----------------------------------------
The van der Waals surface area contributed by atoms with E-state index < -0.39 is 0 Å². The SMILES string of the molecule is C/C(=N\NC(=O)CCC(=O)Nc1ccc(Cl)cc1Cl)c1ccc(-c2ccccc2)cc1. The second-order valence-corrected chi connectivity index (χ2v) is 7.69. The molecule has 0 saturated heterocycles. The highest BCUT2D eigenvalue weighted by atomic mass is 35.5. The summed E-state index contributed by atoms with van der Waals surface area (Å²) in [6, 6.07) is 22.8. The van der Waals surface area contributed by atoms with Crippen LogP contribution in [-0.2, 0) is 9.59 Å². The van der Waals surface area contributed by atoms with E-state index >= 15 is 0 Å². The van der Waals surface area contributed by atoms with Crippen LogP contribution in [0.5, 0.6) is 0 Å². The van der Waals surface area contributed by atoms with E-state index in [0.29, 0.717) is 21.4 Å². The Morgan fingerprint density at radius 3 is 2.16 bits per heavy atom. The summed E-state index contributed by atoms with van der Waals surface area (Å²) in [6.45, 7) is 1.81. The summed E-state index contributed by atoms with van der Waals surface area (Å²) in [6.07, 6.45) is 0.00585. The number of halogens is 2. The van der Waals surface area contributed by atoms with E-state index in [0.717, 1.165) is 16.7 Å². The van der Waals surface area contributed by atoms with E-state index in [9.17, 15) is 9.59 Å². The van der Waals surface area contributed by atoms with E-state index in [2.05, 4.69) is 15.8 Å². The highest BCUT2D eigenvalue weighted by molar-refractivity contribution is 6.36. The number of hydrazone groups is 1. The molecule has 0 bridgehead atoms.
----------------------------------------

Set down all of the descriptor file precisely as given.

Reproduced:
The van der Waals surface area contributed by atoms with E-state index < -0.39 is 0 Å². The SMILES string of the molecule is C/C(=N\NC(=O)CCC(=O)Nc1ccc(Cl)cc1Cl)c1ccc(-c2ccccc2)cc1. The second-order valence-corrected chi connectivity index (χ2v) is 7.69. The molecule has 0 saturated heterocycles. The highest BCUT2D eigenvalue weighted by atomic mass is 35.5. The summed E-state index contributed by atoms with van der Waals surface area (Å²) in [6, 6.07) is 22.8. The van der Waals surface area contributed by atoms with Crippen LogP contribution in [-0.2, 0) is 9.59 Å². The van der Waals surface area contributed by atoms with E-state index >= 15 is 0 Å². The van der Waals surface area contributed by atoms with Crippen LogP contribution in [0.5, 0.6) is 0 Å². The van der Waals surface area contributed by atoms with E-state index in [0.29, 0.717) is 21.4 Å². The Morgan fingerprint density at radius 3 is 2.16 bits per heavy atom. The summed E-state index contributed by atoms with van der Waals surface area (Å²) in [6.45, 7) is 1.81. The summed E-state index contributed by atoms with van der Waals surface area (Å²) in [6.07, 6.45) is 0.00585. The number of halogens is 2. The van der Waals surface area contributed by atoms with E-state index in [0.717, 1.165) is 16.7 Å². The van der Waals surface area contributed by atoms with E-state index in [9.17, 15) is 9.59 Å². The van der Waals surface area contributed by atoms with E-state index in [2.05, 4.69) is 15.8 Å². The highest BCUT2D eigenvalue weighted by molar-refractivity contribution is 6.36. The number of hydrazone groups is 1. The molecule has 0 bridgehead atoms.